“We rarely hear governments say they have no money for police,
prosecutors, courts, yet #legalaid is seen as dispensable.
– Jennifer Smith, President of ILF
The International Legal Foundation (ILF) was founded to hold justice systems accountable to their commitments by training and supporting public defender systems around the world. Although the paths to justice may vary, it is the poor who invariably suffer from false arrest, torture, corruption, and abuse. That is why basic human rights and public defender systems are closely related.
The ILF is the leading provider of legal aid in post-conflict and transitional regions. Building basic institutions of justice is a complex process requiring collaboration with government, legal organizations, universities, law enforcement, and local communities. Uncommon Union works with the ILF to strengthen its brand, multimedia messaging, and outreach in establishing new constituencies in support of international standards. Our experience working in many of the same areas of the world as the ILF makes us an effective partner.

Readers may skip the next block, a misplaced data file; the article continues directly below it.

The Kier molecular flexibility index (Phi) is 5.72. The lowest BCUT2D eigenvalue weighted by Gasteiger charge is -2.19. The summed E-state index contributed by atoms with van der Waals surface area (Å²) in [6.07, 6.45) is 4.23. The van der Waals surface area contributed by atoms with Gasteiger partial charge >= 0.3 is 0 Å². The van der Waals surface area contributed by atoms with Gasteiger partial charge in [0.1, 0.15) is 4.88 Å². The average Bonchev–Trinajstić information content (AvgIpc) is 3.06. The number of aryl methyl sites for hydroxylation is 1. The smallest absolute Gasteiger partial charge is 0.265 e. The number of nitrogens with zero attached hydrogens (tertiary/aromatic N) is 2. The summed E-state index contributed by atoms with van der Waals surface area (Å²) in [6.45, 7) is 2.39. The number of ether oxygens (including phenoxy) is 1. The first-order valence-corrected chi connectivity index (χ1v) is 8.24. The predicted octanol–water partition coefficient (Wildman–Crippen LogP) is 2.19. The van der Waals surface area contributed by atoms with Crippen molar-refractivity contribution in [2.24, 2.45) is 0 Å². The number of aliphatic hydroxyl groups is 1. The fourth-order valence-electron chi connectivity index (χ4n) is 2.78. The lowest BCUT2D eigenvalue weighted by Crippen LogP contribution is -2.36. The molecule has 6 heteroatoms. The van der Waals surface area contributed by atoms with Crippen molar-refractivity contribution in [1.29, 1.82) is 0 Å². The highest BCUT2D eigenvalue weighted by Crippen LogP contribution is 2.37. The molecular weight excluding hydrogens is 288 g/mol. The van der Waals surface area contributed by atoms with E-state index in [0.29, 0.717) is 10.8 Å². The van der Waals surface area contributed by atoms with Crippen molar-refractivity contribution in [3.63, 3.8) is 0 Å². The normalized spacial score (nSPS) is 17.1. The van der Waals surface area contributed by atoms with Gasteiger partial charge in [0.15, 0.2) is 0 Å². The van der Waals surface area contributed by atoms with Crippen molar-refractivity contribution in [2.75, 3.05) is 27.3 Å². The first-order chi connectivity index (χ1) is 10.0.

The right to a fair trial is almost universally acknowledged. The United States, of course, famously enshrines this right in the Sixth Amendment of its Constitution. Argentina, South Africa, Afghanistan – even North Korea – also espouse a commitment to protecting this right. It’s one of the few things we can all agree on. Building awareness for the ILF focuses on not only communicating their important work in Afghanistan, Nepal, the West Bank, and Tunsia; but stresses how progress toward justice anywhere protects rights, freedom, and security everywhere.
New York Times, “Sex Abuse of Afghan Women”,
The Times, “Palestinian Bar Suspends Independent Legal Aid Appointments”
United Nations, “Access to legal aid as a measure of access to justice”
Huffington Post “Dispatch From Tunisia: The (Early) Right To A Lawyer”
The Christian Science Monitor “Justice for Rwanda’s Genocide May Require a Plea Bargain With Killers”